Research indicates that a significant number of those living in residential care settings such as long-term care, assisted living and retirement homes, experience chronic loneliness. Despite the benefits of congregate senior living, many residents experience a diminished sense of purpose and connection with others. Traditional busy activity calendars provide limited opportunities for contribution or the development of meaningful social relationships. Although some residents adapt, many remain isolated resulting in high rates of loneliness and associated depression. Lack of contribution perpetuates the stereotype associated with residents as passive recipients of care. Individuals engaged in peer mentoring draw benefits from the social and emotional connections; however, this approach is rare within these settings. In this workshop, participants will explore a new model of psychosocial care based on peer mentoring to address loneliness. Participants will have an opportunity to engage in a discussion surrounding programming challenges facing senior living and review current psychosocial practices. We will review the development of a novel peer mentoring intervention and the feasibility data associated with its implementation (e.g., information on recruitment and retention, acceptability of the intervention and study procedures; and participants’ objective and subjective responses). The Peer Support Centered Care Model, which has its foundations in social citizenship, provided a conceptual foundation for the peer mentoring intervention in which community volunteers (community mentors) and resident volunteers (resident mentors) formed a supportive team and provided mentorship and visitation to other residents that were lonely or socially isolated (visitees). For the mixed-methods feasibility study, we enrolled community mentors (n = 65), resident mentors (n = 48) staff facilitators (n = 24) and visitees (n = 74) in 10 residential care sites. Among the visitees at six months (n = 43), we found a significant reduction in loneliness (p = 0.02; d = .76) and depression (p = 0.02; d = .76), and a 60% increase in the number of monthly programs attended (p = 0.01; d = .37). Interviews with visitees (n = 32) indicated perceptions of the program were positive. Among the resident mentors remaining at six months (n = 28), a significant reduction in loneliness scores (p = .04; d = .29) and a near significant decrease in depression scores (p = .054; d = .26) were noted. In-depth interviews with a sample of resident mentors (n = 8) also revealed positive perceptions of the intervention. Most of the feasibility objectives were met; however, low retention rates among resident mentors were noted as well as some time and resource challenges.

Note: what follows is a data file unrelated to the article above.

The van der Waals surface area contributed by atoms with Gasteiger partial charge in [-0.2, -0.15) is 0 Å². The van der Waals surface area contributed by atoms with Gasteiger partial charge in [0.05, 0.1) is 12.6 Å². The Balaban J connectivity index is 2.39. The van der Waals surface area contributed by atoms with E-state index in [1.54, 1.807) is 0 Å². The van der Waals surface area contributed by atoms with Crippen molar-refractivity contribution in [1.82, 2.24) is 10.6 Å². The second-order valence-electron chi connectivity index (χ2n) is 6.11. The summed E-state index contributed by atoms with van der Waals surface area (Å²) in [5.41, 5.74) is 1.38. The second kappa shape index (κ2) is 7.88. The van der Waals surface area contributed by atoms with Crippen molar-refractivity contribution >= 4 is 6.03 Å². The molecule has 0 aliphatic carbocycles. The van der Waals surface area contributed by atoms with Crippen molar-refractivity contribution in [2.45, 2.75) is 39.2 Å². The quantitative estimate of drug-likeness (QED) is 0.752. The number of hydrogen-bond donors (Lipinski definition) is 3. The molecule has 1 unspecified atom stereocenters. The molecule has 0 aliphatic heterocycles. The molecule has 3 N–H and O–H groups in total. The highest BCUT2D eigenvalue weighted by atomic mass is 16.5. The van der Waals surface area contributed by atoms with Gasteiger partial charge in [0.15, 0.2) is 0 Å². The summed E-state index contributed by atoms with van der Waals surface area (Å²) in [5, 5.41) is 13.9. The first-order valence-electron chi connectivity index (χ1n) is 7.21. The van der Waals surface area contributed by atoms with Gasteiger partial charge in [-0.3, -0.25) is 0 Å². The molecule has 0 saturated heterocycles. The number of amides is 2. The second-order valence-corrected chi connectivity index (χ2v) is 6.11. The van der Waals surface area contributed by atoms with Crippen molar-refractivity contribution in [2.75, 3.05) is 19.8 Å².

Through interactive discussion processes, attendees of this workshop will be able to:
- identify and describe recent research on the outcomes of loneliness and social isolation;
- evaluate a novel peer mentoring model and program and the results of a study examining its feasibility in 10 continuing-care communities;
- experience a live peer-mentoring team meeting; and,
- identify a takeaway strategy implementing a peer mentoring model within an organization